A few days later the damage was compounded by a speech given at the official victory celebration in a Munich beer cellar by the President of the German Football Association (Deutscher Fussball-Bund), ‘Peco’ Bauwens. In an atmosphere heavy with alcohol and emotion, Bauwens – who had joined the Nazi Party as early as 1933 – told the reportedly bemused players not only that they had been inspired by the spirit of the Nordic God, Wotan, but that victory had been made possible by their adherence to Der Führerprinzip. By this he appears to have meant unflinching obedience to a strategy worked out by the coach, Josef (Sepp) Herberger. The speech, which was being broadcast live by Bavarian Radio, was mysteriously cut short at this point and the tapes subsequently lost, but foreign reporters monitoring the coverage had already heard enough. 

Captain Fritz Walter (with the Jules Rimet trophy) and midfielder Horst Eckel are carried aloft by supporters. Corbis/DPA

Bauwens and the drunken German fans were, in fact, completely out of step with West German leaders and the country’s media, who were desperate to contain the excitement over the World Cup triumph and avoid antagonising both allies and enemies. At a public celebration in West Berlin in front of 95,000 people, the President of the Republic, Theodor Heuss, took the opportunity to reprimand ‘the good Bauwens’, telling him ‘good kicking does not make good politics’. Heuss then led the crowd in singing the third, internationally acceptable verse of the national anthem in an apparent attempt to make amends for what had happened at the Wankdorf Stadium. Similarly, the West German newspapers, far from crowing about the World Cup victory, mostly reported it only briefly, if at all, on their front pages. The Süddeutsche Zeitung epitomised the attempt to take the politics out of the issue with its headline that read: ‘Great victory. Great day. But only a game’. The article that followed told citizens they had the right to celebrate but now was the time to sober up: ‘It was only a game. Life goes on.’ 

Much of the British and the French press, however, were unwilling to pass up the opportunity to make mischief and play up to the undoubted public antipathy towards and distrust of the Germans in general. The Manchester Guardian was almost alone in appealing for understanding of the euphoric response in West Germany to becoming world football champions. Its Berlin correspondent wrote:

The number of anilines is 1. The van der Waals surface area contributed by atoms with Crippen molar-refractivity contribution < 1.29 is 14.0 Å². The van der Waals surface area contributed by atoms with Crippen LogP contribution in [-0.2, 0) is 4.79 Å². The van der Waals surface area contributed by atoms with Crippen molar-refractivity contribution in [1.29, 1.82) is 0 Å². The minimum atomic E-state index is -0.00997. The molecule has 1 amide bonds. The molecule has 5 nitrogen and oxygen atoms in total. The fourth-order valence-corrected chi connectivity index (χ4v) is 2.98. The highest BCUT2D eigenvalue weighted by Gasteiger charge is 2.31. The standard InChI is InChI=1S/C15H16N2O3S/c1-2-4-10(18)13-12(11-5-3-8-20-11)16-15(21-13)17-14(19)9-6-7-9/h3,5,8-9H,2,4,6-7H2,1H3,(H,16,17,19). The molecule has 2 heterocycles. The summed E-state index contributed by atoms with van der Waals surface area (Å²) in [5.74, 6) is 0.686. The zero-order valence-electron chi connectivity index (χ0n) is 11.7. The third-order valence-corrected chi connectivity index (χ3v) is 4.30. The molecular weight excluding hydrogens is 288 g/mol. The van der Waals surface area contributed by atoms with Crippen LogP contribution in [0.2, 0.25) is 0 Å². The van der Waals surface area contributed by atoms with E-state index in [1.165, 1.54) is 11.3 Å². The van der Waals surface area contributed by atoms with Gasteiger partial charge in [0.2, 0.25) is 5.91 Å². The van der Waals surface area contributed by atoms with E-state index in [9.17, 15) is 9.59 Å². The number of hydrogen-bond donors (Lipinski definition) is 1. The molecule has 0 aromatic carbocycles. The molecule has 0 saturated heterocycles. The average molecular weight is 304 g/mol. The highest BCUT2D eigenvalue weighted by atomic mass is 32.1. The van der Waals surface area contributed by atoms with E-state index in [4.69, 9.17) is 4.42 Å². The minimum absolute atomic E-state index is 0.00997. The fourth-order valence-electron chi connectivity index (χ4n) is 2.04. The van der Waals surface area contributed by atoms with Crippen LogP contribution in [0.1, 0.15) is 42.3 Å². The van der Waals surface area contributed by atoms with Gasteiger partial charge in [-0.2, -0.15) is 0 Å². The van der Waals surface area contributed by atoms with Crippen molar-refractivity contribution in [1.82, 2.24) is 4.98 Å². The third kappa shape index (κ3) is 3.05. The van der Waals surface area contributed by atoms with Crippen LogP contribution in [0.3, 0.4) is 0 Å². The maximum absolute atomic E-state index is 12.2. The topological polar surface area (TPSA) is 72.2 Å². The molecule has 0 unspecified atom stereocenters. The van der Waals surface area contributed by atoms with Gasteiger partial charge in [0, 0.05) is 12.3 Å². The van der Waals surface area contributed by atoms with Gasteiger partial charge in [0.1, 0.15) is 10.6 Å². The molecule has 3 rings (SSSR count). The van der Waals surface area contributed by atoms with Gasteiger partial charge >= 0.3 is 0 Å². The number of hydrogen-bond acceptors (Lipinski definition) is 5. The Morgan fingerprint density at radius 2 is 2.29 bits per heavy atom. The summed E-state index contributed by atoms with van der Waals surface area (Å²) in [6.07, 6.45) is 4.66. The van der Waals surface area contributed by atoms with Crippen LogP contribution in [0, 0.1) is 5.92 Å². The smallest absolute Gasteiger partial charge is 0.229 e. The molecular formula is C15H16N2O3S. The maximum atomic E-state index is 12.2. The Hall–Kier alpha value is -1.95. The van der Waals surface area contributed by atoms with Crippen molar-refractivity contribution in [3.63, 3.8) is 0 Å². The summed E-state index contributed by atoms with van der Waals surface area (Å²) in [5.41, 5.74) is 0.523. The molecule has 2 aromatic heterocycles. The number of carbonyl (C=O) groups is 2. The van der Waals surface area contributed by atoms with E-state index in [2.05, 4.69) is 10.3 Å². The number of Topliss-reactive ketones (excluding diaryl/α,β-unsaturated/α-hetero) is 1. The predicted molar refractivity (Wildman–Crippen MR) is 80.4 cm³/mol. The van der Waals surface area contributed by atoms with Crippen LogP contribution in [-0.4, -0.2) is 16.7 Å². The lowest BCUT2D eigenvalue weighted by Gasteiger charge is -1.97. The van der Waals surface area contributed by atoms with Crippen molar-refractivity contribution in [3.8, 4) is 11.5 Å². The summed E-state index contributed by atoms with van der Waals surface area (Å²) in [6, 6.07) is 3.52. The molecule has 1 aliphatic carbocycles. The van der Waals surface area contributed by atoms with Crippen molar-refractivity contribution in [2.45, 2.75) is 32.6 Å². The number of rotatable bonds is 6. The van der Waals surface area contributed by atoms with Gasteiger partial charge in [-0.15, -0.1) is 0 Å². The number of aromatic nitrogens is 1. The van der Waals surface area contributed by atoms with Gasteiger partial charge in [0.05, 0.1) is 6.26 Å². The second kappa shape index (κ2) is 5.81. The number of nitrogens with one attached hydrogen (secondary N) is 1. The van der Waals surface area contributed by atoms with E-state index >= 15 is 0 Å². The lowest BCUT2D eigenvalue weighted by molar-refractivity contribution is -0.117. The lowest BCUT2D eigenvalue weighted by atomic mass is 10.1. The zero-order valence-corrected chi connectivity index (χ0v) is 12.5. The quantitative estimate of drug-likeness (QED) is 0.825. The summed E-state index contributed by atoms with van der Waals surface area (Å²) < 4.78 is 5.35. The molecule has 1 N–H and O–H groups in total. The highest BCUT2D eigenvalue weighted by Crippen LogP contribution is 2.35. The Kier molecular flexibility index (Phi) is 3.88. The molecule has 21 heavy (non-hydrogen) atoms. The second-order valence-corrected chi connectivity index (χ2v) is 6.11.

One must remember both the giant load of bewilderment beneath which this nation has been staggering since one type of German pride came to its catastrophic fall nine years ago and also the zeal for an emotional release to lift minds out of the ever-present spectacle of surrounding ruin.

Such empathy was in short supply elsewhere. Under a front page headline reading ‘Deutschland über alles’, a Daily Express article noted with alarm that, on the same day as West Germany had won the World Cup, the German car manufacturer Mercedes-Benz had finished first and second at the French Grand Prix. Provocatively, the paper drew a link between such sporting achievement and Chancellor Adenauer’s alleged growing assertiveness over the questions of German re-armament and the right to full independence (which came in May, 1955 with the end of the Allied occupation).

Another British newspaper, the News Chronicle, reported the twin West German sporting successes under the headline: ‘Oh! What a lovely day for the Germans.’ The clear implication was that it was anything but for everyone else.

But it was left to the mass circulation Daily Mirror to stir up the greatest anxiety among its largely working-class readership. It ran a headline saying ‘Germany smash their way back to lead in sport’. The word ‘smash’, with its connotations of violence, carried the implicit reminder of how the German army had sped its way across Europe barely a decade earlier. To reinforce the alleged link between sporting success and a supposedly resurgent German nationalism, the Mirror’s leading columnist, ‘Cassandra’ (William Connor), complained:

Here comes swaggering Germany. Adenauer now speaks with a plainness about whether she [the FRG] should rearm … German businessmen swarm all over Europe … even in football, not a noticeably German sport, they wipe out the Hungarians … Nothing can stop these unlovable people.

Unfortunately at this point no opinion polls were taken in Britain to gauge public attitude to West Germany’s victory at the World Cup and towards the Germans in general. But the British media coverage clearly points to an unmistakable strain of popular envy and resentment, which it is not difficult to understand. In Britain – unlike the Federal Republic – food rationing imposed in wartime had still not been lifted entirely by the summer of 1954. Ironically, restrictions on the sale of meat, including bacon, were finally abolished in Britain on the same day, July 4th, as the West Germans were savouring their victory in Berne. While the British economy was still in the doldrums, West Germany’s industrial output was to grow by 11 per cent that year and its exports by a massive 20 per cent. The popular British sentiment could be summed up as: ‘We won the war and we prevented the Germans starving at the end of it and yet they are now better off than us.’ That the Germans were then declared world champions at a game the British had invented, achieving something that none of the home nations had even come close to emulating, was guaranteed to resurrect anti-German feeling.